A new kind of thermoelectric material can create electrical current, quite efficiently, by making use of temperature differences. This enables sensors and tiny processors to provide energy to themselves wirelessly. Thermoelectric materials can convert heat into electrical energy because of the Seebeck effect.
The Seebeck effect states that if there exists a temperature difference between the two ends of such material, the electrical voltage can be created, and this will result in current flowing. The amount of electrical voltage that can be generated at any given temperature difference can be measured by the ZT value. A higher ZT value implies that the material possesses better thermoelectric properties.
The best thermoelectrics up until now had ZT values ranging between 2.5 and 2.8. However, scientists at TU Wien (Vienna) have managed to develop a totally new material that has a ZT value of 5 to 6. It is basically a thin layer of iron, vanadium, aluminum, and tungsten applied to a silicon crystal. The new material is so effective that it might be utilized for the sake of providing energy for sensors or even computer processors. Instead of having the need to connect small electrical devices to cables, such devices might be able to generate their own electricity by using temperature differences.
The latest material has been presented in the journal Nature. Professor Ernst Bauer from the Institute of Solid State Physics at TU Wien said, ‘A good thermoelectric material must show a strong Seebeck effect, and it has to meet two important requirements that are difficult to reconcile. On the one hand, it should conduct electricity as well as possible; on the other hand, it should transport heat as poorly as possible. This is a challenge because electrical conductivity and thermal conductivity are usually closely related.’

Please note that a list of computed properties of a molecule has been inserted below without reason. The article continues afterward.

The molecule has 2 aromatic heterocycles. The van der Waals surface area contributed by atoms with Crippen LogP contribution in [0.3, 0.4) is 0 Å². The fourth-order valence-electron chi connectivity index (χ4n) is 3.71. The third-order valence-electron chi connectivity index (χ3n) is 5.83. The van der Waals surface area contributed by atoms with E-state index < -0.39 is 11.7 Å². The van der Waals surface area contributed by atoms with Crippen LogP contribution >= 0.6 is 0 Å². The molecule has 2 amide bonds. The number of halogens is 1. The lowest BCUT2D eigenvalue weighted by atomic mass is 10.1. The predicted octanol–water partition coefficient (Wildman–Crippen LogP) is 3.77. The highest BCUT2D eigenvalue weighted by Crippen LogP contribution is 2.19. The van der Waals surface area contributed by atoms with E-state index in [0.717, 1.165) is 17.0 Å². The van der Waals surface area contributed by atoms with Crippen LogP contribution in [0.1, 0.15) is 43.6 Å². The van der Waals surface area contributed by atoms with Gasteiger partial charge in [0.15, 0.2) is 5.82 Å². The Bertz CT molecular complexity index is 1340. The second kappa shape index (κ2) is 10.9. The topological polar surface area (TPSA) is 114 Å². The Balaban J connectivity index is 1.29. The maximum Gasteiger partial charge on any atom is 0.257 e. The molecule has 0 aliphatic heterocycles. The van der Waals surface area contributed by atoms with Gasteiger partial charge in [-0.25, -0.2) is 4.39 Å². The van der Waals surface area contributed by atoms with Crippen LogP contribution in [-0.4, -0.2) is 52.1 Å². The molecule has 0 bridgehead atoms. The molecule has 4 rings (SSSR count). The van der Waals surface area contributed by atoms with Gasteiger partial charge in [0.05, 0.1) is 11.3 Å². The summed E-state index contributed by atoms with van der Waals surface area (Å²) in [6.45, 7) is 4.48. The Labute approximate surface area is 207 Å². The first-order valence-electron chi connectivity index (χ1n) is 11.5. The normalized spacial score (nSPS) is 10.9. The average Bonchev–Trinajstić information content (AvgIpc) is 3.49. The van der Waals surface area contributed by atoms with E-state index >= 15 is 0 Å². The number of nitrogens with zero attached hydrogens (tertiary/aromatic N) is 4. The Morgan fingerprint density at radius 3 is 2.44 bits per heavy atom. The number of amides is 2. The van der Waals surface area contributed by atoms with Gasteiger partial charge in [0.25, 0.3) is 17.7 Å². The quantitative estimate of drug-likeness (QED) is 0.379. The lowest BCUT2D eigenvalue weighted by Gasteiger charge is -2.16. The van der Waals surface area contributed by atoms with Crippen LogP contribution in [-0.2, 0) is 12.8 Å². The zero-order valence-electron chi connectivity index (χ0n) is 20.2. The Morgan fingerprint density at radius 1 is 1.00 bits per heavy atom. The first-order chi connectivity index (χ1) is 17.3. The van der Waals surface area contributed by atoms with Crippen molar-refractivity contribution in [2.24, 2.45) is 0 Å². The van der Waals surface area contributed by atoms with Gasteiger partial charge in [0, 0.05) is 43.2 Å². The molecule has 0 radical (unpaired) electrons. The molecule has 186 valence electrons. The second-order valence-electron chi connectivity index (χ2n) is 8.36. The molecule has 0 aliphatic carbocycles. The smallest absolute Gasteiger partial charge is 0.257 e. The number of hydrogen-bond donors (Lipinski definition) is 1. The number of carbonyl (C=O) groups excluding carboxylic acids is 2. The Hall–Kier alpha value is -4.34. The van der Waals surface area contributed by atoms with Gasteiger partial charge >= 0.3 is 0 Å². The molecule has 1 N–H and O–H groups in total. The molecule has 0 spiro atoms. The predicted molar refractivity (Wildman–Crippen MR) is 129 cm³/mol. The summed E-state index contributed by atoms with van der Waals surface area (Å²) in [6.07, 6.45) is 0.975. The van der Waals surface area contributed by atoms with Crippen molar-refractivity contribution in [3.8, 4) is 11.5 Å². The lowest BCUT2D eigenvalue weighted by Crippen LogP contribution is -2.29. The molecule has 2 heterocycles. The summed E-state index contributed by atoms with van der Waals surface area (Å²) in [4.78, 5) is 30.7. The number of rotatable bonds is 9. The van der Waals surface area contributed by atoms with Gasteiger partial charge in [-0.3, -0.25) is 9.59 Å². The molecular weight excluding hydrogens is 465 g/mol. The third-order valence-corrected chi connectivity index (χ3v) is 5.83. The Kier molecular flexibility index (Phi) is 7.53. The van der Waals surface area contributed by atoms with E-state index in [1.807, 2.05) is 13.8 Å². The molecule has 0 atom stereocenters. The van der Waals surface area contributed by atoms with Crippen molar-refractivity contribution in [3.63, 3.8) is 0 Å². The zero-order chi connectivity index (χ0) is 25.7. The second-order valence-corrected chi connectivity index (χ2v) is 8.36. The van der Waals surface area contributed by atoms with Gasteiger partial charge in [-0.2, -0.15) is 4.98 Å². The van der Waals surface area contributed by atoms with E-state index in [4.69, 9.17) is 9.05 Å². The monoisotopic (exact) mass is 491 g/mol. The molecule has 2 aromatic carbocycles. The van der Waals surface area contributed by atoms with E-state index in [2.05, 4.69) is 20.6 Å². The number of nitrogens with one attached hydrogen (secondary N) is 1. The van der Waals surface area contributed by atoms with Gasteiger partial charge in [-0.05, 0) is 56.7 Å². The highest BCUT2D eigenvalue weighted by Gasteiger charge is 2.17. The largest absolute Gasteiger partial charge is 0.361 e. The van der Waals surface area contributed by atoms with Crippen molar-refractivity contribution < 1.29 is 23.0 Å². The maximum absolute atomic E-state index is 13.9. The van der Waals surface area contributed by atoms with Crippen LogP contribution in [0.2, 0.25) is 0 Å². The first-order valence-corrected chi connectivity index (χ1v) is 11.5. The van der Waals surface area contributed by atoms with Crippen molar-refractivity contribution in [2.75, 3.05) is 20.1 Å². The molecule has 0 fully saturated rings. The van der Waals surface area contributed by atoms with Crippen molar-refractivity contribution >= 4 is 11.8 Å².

Ernst Bauer further adds, ‘The atoms in this material are usually arranged in a strictly regular pattern in a so-called face-centered cubic lattice. The distance between two iron atoms is always the same, and the same is true for the other types of atoms. The whole crystal is therefore completely regular.’ So, why is this new material such a great thermoelectric material? Bauer explains, ‘Two iron atoms may sit next to each other, the places next to them may be occupied by vanadium or aluminum, and there is no longer any rule that dictates where the next iron atom is to be found in the crystal.’
By creating this mixture of regularity and irregularity of the atomic arrangement, the electronic structure is also changed, thus altering how electrons move in the solid. Bauer explains, ‘The electrical charge moves through the material in a special way so that it is protected from scattering processes. The portions of charge traveling through the material are referred to as Weyl Fermions. Of course, such a thin layer cannot generate a particularly large amount of energy, but it has the advantage of being extremely compact and adaptable. We want to use it to provide energy for sensors and small electronic applications.’
Bauer signifies the importance of this finding by saying, ‘If you need a large number of sensors in a factory, you can’t wire all of them together. It’s much smarter for the sensors to be able to generate their own power using a small thermoelectric device.’